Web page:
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Transcript of The Senses
A. Vision begins with light entering the eye
1. Human photoreceptors in the eye are sensetive to wavelengths of light energy called the visible spectrum
2. The visible spectrum ranges from red to violet
B. Structures of the eye
1. Sclera: mostly "white part" of the eye that provides protection and structure
2. Cornea: specialized, transparent portion of the sclera through which light enters
3. The iris is the pigmented muscle that gives the eye its color and regulate the size of the pupil. The muscles of the iris control the amount of light entering the eye.
4. Pupil: opening in the iris
5. The lens is the transparent, shape changing convex structure that focuses images on the retina. The lens must accommodate in order to focus on a specific object. The ciliary muscles relax for objects in the distance and constrict, which thickens the lens, for close items
6. Retina: layer containing two types of photoreceptors - rods and cones - that transduce light energy to electrochemical energy.
i. Located primarily in the retina's periphery
ii. Capable of receiving light energy in low light
iii. Not involved in color perception
i. Concentrated in the middle of the retina in the fovea
ii. involved with color perception in bright light
c. both rods and cones synapse with bipolar cells, which synapse with ganglion cells, which form the optic nerve.
d. The blind spot is where the optic nerve connects to the eye and contains neither rods nor cones.
C. Coding information in the retina
1. A receptive field is an area in the retina to which a particular neuron is sensitive. Receptor fields are made up of only rod or cone receptors, which send visual signals to a ganglion cell in the retina
2. In the retina, there are sets of receptor cells connected to ganglion cells. There are two general types of receptor cells:
a.On-center, off surround
b.Off-center, on surround
c.Receptive fields are described by their response properties
d.The existence of these types of cell organization makes the visual system more sensitive to changes in amount of light - which correspondingly helps us to distinguish objects from the background
D. Visual pathways from the eye
1. The optic chiasm is the junction of the two optic nerves where fibers from the nasal sides of the two retinas cross. The nerve fibers from the peripheral sides of the retinas do not cross to the other side of the brain. The result is that the left half of the world is represented in the right hemisphere of the brain and vice versa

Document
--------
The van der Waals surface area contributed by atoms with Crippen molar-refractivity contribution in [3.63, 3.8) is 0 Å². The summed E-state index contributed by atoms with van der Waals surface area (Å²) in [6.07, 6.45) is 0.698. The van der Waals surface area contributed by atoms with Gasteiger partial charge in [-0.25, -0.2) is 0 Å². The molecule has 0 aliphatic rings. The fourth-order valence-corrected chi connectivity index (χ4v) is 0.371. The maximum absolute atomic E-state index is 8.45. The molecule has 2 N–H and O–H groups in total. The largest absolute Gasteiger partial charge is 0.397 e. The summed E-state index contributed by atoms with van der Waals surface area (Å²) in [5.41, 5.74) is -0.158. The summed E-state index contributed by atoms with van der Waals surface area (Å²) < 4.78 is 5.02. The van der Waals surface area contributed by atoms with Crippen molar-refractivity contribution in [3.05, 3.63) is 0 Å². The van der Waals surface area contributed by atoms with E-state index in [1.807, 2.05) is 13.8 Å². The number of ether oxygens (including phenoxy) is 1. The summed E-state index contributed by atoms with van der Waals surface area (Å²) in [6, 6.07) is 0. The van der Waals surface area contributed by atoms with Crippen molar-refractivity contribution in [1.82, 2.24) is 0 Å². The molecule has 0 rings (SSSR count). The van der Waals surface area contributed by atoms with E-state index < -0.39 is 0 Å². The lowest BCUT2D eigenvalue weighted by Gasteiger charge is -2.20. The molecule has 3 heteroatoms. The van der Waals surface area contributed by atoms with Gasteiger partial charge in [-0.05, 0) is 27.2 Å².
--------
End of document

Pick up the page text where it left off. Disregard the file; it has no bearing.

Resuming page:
2. Visual Cortex: located in the occipital lobe of both hemispheres and contains the many specialized cells for visual perception.
E. Color Theories
1. Young-Helmholtz trichromatic theory
a. The retinas contain three types of cone cells, each responding to a particular wavelength of light. One type of cone cell responds best to short wavelengths (blue light), a second type responds best to medium wavelengths (green light), and a third type responds best to long wavelengths (red light).
b. "Other colors" are perceived through the mixing of signals from the cones.
2. Opponent Process theory
a. Two-color processes, one for red versus green perception, and one for yellow versus blue perception
b. In the thalamus, some neurons are turned on by red but off by green, for example, which helps explain after images.
3. How we perceive color is informed by types of color blindness.
a. In monochromatic color blindness, the person cannot see any color at all.
b. In dichromatic color blindness, the person perceives only two of the three visual pigments.
F. Common problems with vision
1. Cataracts: clouding of the lens of the eye; affects acuity and color vision
2. Retinopathy: damage to the small blood vessels; begins to leak and may cause blurred vision, blind spots, or floaters
3. Glaucoma: fluid pressure builds up inside the eye; damaging the optic nerve; blurred vision and loss of peripheral vision